Death[edit]

On February 23, 1847, Yell was killed at the Battle of Buena Vista in Mexico at age 49. He was originally buried on the battlefield in Mexico. His body was removed and returned to Arkansas for burial at Waxhaws Cemetery in Fayetteville. When Evergreen Cemetery was established in the city, the Freemasons arranged for his body to be relocated and reinterred in the Masonic section of that cemetery.[1]

Personal life[edit]

Yell met Mary Scott in Bedford County, Tennessee, where they were neighbors. They married in 1821 after he had started to establish his law practice. She had one daughter, Mary, who was born January 5, 1823. Mary Scott Yell died from complications following their daughter's birth. A few years later in 1828, he married Nancy Moore of Danville, Kentucky. They had four children before her death. He later married Maria (McIlvaine) Ficklin, a widow. They had no children. Maria died on October 15, 1838, while he was serving in Congress. His nephew James Yell became Major-General of the Arkansas Militia during the American Civil War.[1]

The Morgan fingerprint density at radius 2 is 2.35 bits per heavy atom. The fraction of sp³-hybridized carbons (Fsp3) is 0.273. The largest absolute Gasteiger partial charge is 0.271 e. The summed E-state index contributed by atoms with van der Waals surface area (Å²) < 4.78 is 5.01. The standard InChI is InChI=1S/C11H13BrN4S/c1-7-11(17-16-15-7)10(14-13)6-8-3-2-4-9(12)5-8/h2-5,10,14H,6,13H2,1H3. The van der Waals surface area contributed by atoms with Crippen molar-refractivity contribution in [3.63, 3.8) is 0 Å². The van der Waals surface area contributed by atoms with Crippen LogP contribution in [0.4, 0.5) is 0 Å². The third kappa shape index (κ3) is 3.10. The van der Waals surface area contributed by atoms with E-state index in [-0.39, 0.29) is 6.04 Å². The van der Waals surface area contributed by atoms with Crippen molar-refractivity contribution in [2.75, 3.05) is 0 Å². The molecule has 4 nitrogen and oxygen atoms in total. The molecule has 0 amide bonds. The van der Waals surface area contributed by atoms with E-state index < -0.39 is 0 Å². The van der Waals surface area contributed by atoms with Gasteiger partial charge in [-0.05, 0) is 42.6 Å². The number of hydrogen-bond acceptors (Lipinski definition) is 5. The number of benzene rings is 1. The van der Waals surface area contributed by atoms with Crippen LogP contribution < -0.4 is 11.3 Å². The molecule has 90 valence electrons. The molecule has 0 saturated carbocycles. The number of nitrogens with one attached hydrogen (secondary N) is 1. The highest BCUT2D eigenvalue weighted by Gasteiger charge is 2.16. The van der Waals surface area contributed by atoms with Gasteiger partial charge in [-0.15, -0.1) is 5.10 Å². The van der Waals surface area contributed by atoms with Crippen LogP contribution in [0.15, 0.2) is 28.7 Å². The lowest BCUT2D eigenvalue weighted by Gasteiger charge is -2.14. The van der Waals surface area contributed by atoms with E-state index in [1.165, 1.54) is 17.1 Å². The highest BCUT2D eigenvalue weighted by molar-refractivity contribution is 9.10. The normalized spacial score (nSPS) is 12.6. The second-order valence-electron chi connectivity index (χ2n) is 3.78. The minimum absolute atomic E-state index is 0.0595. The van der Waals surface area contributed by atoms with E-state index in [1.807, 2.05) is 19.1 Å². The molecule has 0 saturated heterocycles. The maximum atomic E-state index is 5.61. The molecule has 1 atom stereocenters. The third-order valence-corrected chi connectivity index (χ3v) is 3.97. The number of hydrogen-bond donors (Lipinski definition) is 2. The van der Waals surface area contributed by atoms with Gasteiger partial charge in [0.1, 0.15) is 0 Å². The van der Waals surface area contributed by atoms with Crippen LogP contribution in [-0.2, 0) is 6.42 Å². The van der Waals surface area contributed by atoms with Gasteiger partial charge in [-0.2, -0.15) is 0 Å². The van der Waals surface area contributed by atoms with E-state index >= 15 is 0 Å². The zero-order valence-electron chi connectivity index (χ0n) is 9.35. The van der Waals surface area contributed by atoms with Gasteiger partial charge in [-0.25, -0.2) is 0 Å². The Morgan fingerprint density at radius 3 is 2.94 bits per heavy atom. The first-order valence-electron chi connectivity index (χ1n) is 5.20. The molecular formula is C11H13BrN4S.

Legacy[edit]

Yell County and Yellville, Arkansas, are named after him.[2] An antebellum militia company from Helena, known as the "Yell Rifles", was also named after him.[3]

See also[edit]

References[edit]

  1. ^ a b c d e f g h Donovan, Timothy P.; Gatewood Jr., Willard B.; Whayne, Jeannie M., eds. (1995) [1981]. The Governors of Arkansas: Essays in Political Biography (2nd ed.). Fayetteville: University of Arkansas Press. pp. 8–12. ISBN 1-55728-331-1. OCLC 31782171. 
  2. ^ "Profile for Yellville, Arkansas, AR". ePodunk. Retrieved August 10, 2012. 
  3. ^ "Civil War Comes to Arkansas". The Historical Marker Database. Retrieved August 10, 2012. 

External links[edit]